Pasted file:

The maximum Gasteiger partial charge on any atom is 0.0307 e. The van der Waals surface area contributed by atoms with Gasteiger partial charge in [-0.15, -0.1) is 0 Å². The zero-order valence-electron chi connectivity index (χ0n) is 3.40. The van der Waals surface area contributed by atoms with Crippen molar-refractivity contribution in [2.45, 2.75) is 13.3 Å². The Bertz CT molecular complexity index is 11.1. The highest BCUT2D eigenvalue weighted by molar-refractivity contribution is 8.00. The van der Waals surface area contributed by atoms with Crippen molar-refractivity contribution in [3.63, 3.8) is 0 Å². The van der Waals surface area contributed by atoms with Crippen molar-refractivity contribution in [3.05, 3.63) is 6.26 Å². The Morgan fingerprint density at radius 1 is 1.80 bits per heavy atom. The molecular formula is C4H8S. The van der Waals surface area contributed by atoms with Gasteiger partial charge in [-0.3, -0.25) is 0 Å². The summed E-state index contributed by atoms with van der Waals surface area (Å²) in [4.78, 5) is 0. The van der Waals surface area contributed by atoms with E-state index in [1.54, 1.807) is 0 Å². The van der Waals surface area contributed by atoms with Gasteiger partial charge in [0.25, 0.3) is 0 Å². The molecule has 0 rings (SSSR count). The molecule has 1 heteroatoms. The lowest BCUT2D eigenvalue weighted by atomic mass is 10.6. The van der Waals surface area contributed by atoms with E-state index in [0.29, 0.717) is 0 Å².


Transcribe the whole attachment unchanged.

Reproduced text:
The maximum Gasteiger partial charge on any atom is 0.0307 e. The van der Waals surface area contributed by atoms with Gasteiger partial charge in [-0.15, -0.1) is 0 Å². The zero-order valence-electron chi connectivity index (χ0n) is 3.40. The van der Waals surface area contributed by atoms with Crippen molar-refractivity contribution in [2.45, 2.75) is 13.3 Å². The Bertz CT molecular complexity index is 11.1. The highest BCUT2D eigenvalue weighted by molar-refractivity contribution is 8.00. The van der Waals surface area contributed by atoms with Crippen molar-refractivity contribution in [3.63, 3.8) is 0 Å². The van der Waals surface area contributed by atoms with Crippen molar-refractivity contribution in [3.05, 3.63) is 6.26 Å². The Morgan fingerprint density at radius 1 is 1.80 bits per heavy atom. The molecular formula is C4H8S. The van der Waals surface area contributed by atoms with Gasteiger partial charge in [-0.3, -0.25) is 0 Å². The summed E-state index contributed by atoms with van der Waals surface area (Å²) in [4.78, 5) is 0. The van der Waals surface area contributed by atoms with E-state index in [1.54, 1.807) is 0 Å². The van der Waals surface area contributed by atoms with Gasteiger partial charge in [0.25, 0.3) is 0 Å². The molecule has 0 rings (SSSR count). The molecule has 1 heteroatoms. The lowest BCUT2D eigenvalue weighted by atomic mass is 10.6. The van der Waals surface area contributed by atoms with E-state index in [0.29, 0.717) is 0 Å².